Corsa mode is wild in no uncertain terms. It frees up the traction control for maximum slip and the throttle response is immediate, followed by the fastest engine and gearbox combo available. This is the most hardcore serving of Lambo-ness altogether.
As a starting point, the Urus is priced from R3 495 000, but it will quite probably be optioned to suit a variety of tastes and preferences. There’s a plethora of options from which to choose and at this level, it’s important to have a car that is tailored to your specific needs.
The Lamborghini Urus reads like a tale of seemingly unrelated narratives morphed into one story. You may find its design somewhat uncomfortable. You may think it’s been watered down by bits and bobs from other members of the Volkswagen stable.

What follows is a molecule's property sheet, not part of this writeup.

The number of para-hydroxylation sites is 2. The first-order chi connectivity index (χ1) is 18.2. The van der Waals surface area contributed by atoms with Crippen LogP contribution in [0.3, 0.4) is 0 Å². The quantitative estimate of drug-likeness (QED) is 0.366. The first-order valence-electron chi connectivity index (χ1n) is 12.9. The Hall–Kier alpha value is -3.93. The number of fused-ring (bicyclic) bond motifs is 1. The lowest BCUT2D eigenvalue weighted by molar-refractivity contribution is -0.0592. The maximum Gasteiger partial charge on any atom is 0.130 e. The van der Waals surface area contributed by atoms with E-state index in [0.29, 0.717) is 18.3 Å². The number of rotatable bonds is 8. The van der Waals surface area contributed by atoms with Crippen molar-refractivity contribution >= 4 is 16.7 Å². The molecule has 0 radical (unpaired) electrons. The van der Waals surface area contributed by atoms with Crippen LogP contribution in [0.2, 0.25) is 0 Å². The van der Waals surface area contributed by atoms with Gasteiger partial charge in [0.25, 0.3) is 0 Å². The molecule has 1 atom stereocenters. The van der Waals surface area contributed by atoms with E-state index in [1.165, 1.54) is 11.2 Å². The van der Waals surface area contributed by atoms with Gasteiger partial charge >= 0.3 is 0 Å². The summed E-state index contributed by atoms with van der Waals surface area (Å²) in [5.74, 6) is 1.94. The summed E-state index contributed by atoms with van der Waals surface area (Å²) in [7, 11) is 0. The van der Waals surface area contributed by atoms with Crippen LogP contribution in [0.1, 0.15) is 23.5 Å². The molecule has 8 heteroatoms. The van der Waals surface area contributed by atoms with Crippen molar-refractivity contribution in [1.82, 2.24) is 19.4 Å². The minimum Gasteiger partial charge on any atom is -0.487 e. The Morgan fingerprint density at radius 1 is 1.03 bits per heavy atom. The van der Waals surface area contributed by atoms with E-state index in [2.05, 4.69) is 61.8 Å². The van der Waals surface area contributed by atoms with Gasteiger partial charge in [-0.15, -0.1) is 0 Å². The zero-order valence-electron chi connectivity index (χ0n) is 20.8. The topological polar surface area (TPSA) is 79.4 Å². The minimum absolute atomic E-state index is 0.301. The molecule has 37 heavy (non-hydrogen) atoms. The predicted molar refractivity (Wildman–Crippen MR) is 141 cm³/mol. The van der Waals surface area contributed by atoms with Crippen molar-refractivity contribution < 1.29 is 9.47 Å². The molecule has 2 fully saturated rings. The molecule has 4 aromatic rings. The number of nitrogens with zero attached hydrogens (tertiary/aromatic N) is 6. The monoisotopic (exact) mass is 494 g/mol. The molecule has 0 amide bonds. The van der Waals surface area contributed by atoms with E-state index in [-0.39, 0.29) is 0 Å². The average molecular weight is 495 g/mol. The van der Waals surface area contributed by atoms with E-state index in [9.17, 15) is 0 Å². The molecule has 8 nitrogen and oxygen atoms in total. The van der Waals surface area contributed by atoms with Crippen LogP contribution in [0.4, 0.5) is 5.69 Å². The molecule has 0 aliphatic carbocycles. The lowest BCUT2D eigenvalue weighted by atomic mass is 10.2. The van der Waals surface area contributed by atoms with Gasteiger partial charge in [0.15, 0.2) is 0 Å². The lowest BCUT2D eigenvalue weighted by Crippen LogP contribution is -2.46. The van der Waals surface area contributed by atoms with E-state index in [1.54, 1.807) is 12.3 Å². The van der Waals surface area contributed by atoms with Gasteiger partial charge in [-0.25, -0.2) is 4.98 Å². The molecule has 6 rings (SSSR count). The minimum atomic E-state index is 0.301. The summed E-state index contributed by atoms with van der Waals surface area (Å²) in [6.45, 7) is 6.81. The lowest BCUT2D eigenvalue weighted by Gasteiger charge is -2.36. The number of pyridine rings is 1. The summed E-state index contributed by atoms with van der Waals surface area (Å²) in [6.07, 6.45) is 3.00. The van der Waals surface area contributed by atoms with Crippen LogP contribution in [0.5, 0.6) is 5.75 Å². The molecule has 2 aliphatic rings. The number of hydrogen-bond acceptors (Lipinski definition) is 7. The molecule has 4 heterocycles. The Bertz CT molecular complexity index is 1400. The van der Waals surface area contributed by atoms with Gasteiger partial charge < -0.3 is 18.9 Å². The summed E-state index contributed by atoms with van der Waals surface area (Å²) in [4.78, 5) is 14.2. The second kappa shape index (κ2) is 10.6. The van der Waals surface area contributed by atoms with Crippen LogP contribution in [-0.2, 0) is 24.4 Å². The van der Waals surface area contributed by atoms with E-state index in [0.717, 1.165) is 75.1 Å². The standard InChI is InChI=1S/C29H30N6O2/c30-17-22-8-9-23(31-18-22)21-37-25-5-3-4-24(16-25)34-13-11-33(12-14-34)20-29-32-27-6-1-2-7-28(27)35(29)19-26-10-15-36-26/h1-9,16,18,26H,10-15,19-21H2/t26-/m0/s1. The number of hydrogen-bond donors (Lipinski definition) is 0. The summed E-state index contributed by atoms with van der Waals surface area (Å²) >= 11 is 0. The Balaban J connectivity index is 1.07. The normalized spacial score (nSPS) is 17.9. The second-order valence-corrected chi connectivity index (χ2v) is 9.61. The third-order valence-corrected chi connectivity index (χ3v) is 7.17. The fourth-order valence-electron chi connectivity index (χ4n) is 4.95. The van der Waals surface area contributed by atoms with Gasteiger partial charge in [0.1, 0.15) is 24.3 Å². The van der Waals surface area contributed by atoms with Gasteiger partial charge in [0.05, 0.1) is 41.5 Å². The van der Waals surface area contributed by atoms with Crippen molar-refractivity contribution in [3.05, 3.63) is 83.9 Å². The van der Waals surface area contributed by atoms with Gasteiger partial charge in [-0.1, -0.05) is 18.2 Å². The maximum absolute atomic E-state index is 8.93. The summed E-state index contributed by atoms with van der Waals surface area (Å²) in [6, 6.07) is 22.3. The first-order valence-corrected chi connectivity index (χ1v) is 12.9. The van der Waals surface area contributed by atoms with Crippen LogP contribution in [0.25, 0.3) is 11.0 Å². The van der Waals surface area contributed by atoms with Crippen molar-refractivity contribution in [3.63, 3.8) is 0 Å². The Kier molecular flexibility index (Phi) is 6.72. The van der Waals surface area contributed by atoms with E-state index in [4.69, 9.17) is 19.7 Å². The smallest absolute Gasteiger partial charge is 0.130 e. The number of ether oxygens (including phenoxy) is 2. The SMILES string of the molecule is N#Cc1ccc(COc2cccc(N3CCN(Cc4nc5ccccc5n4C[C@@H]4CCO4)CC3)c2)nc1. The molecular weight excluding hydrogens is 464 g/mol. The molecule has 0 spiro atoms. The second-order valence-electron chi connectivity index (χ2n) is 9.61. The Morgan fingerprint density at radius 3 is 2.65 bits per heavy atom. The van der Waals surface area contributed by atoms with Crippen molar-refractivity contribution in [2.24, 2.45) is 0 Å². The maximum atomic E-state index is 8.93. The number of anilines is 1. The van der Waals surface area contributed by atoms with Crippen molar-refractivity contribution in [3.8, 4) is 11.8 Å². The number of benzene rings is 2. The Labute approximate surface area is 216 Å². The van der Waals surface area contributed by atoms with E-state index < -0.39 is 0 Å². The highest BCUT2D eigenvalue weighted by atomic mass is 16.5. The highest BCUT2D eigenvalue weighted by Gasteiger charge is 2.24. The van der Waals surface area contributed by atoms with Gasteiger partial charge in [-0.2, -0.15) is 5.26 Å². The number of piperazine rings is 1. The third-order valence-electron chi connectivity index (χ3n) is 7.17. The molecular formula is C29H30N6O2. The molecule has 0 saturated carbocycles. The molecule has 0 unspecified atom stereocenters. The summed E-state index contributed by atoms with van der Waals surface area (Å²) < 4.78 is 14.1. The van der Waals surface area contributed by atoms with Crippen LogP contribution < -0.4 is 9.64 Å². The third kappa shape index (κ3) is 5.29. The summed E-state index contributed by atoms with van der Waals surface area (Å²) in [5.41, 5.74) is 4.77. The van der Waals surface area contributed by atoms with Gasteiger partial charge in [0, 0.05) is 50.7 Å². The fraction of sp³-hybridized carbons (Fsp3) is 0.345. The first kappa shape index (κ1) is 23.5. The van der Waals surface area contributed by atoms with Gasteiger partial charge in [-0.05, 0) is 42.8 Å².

I thought that too until I spent some time behind the wheel in a variety of driving environments. Urus is an SUV. It does all the SUV stuff you’d expect of it. It can be optioned with an off-road package with the right tyres and undercarriage protection should that be your need.
It can carry five passengers and their luggage in absolute comfort and luxury. It can deliver a comfortable everyday driving experience like any other high-end SUV – but Lamborghini has called this the first “Super-SUV” for a reason.
While it can do all these things, it can also deliver an unparalleled turn of speed and dynamic ability, in a way that very few other SUVs can muster. Yes, I must admit, it feels like there’s a host of computers and sensors that are keeping it all in check — too much so at times — but the numbers don’t lie. Lamborghini has rewritten the fast SUV book. They’ve named it Urus.